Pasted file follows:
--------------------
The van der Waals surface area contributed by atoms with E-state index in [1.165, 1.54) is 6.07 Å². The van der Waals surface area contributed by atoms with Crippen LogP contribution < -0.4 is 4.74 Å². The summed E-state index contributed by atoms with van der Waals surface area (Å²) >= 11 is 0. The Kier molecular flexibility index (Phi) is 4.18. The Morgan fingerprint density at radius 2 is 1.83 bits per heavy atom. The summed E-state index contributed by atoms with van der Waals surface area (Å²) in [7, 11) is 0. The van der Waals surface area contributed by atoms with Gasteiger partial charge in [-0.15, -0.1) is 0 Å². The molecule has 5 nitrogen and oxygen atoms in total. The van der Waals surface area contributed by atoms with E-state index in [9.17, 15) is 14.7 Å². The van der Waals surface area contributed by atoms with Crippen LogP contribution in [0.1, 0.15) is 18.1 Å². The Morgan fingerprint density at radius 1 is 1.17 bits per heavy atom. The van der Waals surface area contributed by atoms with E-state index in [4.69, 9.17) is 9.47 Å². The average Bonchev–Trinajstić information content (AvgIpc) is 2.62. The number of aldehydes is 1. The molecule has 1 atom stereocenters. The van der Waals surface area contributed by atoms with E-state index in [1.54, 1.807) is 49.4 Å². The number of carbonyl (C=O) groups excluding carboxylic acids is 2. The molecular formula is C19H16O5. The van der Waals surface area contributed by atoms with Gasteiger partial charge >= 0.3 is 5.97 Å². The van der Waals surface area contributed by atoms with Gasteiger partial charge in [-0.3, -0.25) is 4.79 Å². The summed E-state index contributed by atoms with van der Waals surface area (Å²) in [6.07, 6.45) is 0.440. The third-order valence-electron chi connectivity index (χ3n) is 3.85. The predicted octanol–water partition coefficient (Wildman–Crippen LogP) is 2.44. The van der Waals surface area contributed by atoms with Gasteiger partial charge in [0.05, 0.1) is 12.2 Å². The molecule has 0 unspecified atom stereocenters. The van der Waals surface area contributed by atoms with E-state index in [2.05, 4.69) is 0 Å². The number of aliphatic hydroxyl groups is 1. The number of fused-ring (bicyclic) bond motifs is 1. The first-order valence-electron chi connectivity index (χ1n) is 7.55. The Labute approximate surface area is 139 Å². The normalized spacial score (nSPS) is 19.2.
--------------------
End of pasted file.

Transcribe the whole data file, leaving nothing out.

The van der Waals surface area contributed by atoms with E-state index in [1.165, 1.54) is 6.07 Å². The van der Waals surface area contributed by atoms with Crippen LogP contribution < -0.4 is 4.74 Å². The summed E-state index contributed by atoms with van der Waals surface area (Å²) >= 11 is 0. The Kier molecular flexibility index (Phi) is 4.18. The Morgan fingerprint density at radius 2 is 1.83 bits per heavy atom. The summed E-state index contributed by atoms with van der Waals surface area (Å²) in [7, 11) is 0. The van der Waals surface area contributed by atoms with Gasteiger partial charge in [-0.15, -0.1) is 0 Å². The molecule has 5 nitrogen and oxygen atoms in total. The van der Waals surface area contributed by atoms with E-state index in [9.17, 15) is 14.7 Å². The van der Waals surface area contributed by atoms with Crippen LogP contribution in [0.1, 0.15) is 18.1 Å². The Morgan fingerprint density at radius 1 is 1.17 bits per heavy atom. The van der Waals surface area contributed by atoms with E-state index in [4.69, 9.17) is 9.47 Å². The average Bonchev–Trinajstić information content (AvgIpc) is 2.62. The number of aldehydes is 1. The molecule has 1 atom stereocenters. The van der Waals surface area contributed by atoms with E-state index in [1.54, 1.807) is 49.4 Å². The number of carbonyl (C=O) groups excluding carboxylic acids is 2. The molecular formula is C19H16O5. The van der Waals surface area contributed by atoms with Gasteiger partial charge >= 0.3 is 5.97 Å². The van der Waals surface area contributed by atoms with Gasteiger partial charge in [-0.3, -0.25) is 4.79 Å². The summed E-state index contributed by atoms with van der Waals surface area (Å²) in [6.07, 6.45) is 0.440. The third-order valence-electron chi connectivity index (χ3n) is 3.85. The predicted octanol–water partition coefficient (Wildman–Crippen LogP) is 2.44. The van der Waals surface area contributed by atoms with Gasteiger partial charge in [0.05, 0.1) is 12.2 Å². The molecule has 0 unspecified atom stereocenters. The van der Waals surface area contributed by atoms with E-state index in [2.05, 4.69) is 0 Å². The number of aliphatic hydroxyl groups is 1. The number of fused-ring (bicyclic) bond motifs is 1. The first-order valence-electron chi connectivity index (χ1n) is 7.55. The Labute approximate surface area is 139 Å². The normalized spacial score (nSPS) is 19.2.